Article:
Learn About Mucopolysaccharidosis Type 3A

What is the definition of Mucopolysaccharidosis Type 3A?

Mucopolysaccharidosis type III (MPS III) is a rare disease in which the body is missing or does not have enough of certain enzymes needed to break down long chains of sugar molecules. These chains of molecules are called glycosaminoglycans (formerly called mucopolysaccharides). As a result, the molecules build up in different parts of the body and cause various health problems.

The condition belongs to a group of diseases called mucopolysaccharidoses (MPSs). MPS II is also known as Sanfilippo syndrome.

There are several other types of MPSs, including:

  • MPS I (Hurler syndrome; Hurler-Scheie syndrome; Scheie syndrome)
  • MPS II (Hunter syndrome)
  • MPS IV (Morquio syndrome)
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What are the alternative names for Mucopolysaccharidosis Type 3A?

MPS III; Sanfilippo syndrome; MPS IIIA; MPS IIIB; MPS IIIC; MPS IIID; Lysosomal storage disease - mucopolysaccharidosis type III

What are the causes of Mucopolysaccharidosis Type 3A?

MPS III is an inherited disorder. This means it is passed down through families. If both parents carry a nonworking copy of a gene related to this condition, each of their children has a 25% (1 in 4) chance of developing the disease. This is called an autosomal recessive trait.

MPS III occurs when the enzymes needed to break down the heparan sulfate sugar chain are missing or defective.

There are four main types of MPS III. The type a person has depends on which enzyme is affected.

  • Type A is caused by a defect in the SGSH gene and is the most severe form. People with this type do not have a normal form of the enzyme called heparan N-sulfatase.
  • Type B is caused by a defect in the NAGLU gene. People with this type are missing or do not produce enough alpha-N-acetylglucosaminidase.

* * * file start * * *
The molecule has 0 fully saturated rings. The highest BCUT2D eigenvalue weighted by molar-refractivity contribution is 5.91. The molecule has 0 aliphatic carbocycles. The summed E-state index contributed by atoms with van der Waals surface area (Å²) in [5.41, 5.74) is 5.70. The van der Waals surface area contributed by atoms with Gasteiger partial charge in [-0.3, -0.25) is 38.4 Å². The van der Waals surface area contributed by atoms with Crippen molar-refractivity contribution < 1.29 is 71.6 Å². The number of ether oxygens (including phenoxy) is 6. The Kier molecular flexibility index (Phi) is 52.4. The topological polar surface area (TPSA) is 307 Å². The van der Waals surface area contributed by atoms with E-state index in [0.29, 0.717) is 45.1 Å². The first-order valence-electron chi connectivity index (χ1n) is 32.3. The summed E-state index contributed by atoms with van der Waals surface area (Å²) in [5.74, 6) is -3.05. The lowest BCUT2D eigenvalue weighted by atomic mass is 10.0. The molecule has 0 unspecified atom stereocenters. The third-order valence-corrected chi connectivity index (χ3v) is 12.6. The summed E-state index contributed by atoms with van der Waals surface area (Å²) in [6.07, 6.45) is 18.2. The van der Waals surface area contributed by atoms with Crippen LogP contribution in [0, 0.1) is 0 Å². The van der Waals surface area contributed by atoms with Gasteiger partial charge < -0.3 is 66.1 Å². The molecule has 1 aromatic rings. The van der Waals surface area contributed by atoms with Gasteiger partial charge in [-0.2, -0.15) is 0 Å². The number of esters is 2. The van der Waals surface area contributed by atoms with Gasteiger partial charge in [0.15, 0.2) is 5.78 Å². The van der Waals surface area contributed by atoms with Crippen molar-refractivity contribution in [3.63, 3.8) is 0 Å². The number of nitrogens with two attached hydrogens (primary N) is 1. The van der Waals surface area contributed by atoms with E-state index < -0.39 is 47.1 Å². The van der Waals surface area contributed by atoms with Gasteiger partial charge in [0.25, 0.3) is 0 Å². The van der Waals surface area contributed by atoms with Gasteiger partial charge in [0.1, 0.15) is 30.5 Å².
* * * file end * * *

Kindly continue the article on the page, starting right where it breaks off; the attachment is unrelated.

• Type C is caused by a defect in the HGSNAT gene. People with this type are missing or do not produce enough acetyl-CoA:alpha-glucosaminide N-acetyltransferase.
  • Type D is caused by a defect in the GNS gene. People with this type are missing or do not produce enough N-acetylglucosamine 6-sulfatase.
What are the symptoms of Mucopolysaccharidosis Type 3A?

Symptoms often appear after the first year of life. A decline in learning ability typically occurs between ages 2 and 6. The child may have normal growth during the first few years, but final height is below average. Delayed development is followed by worsening mental status.

Other symptoms may include:

  • Behavioral problems, including hyperactivity
  • Coarse facial features with heavy eyebrows that meet in the middle of the face above the nose
  • Chronic diarrhea
  • Enlarged liver and spleen
  • Sleep difficulties
  • Stiff joints that may not extend fully
  • Vision problems and hearing loss
  • Walking problems
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What are the current treatments for Mucopolysaccharidosis Type 3A?

Treatment of MPS III is aimed at managing the symptoms. There is no specific treatment for this disease. New research is under development for gene therapy and enzyme replacement.

Who are the top Mucopolysaccharidosis Type 3A Local Doctors?
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Highly rated in
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University Of Manchester

Stem Cell And Neuropathies, Division Of Cell Matrix Biology & Regenerative Medicine 
Manchester, ENG, GB 

Brian Bigger practices in Manchester, United Kingdom. Bigger is rated as an Elite expert by MediFind in the treatment of Mucopolysaccharidosis Type 3A. He is also highly rated in 13 other conditions, according to our data. His top areas of expertise are Mucopolysaccharidoses, Mucopolysaccharidosis Type 3, Mucopolysaccharidosis Type 3A, and Mucopolysaccharidosis Type 3B.

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Highly rated in
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University Of Amsterdam

Laboratory Genetic Metabolic Diseases, And Metabolism Institute 
Amsterdam, NH, NL 

Frits Wijburg practices in Amsterdam, Netherlands. Wijburg is rated as an Elite expert by MediFind in the treatment of Mucopolysaccharidosis Type 3A. They are also highly rated in 34 other conditions, according to our data. Their top areas of expertise are Mucopolysaccharidosis Type 3A, Mucopolysaccharidosis Type 3, Mucopolysaccharidoses, and Very Long-Chain Acyl-Coa Dehydrogenase Deficiency.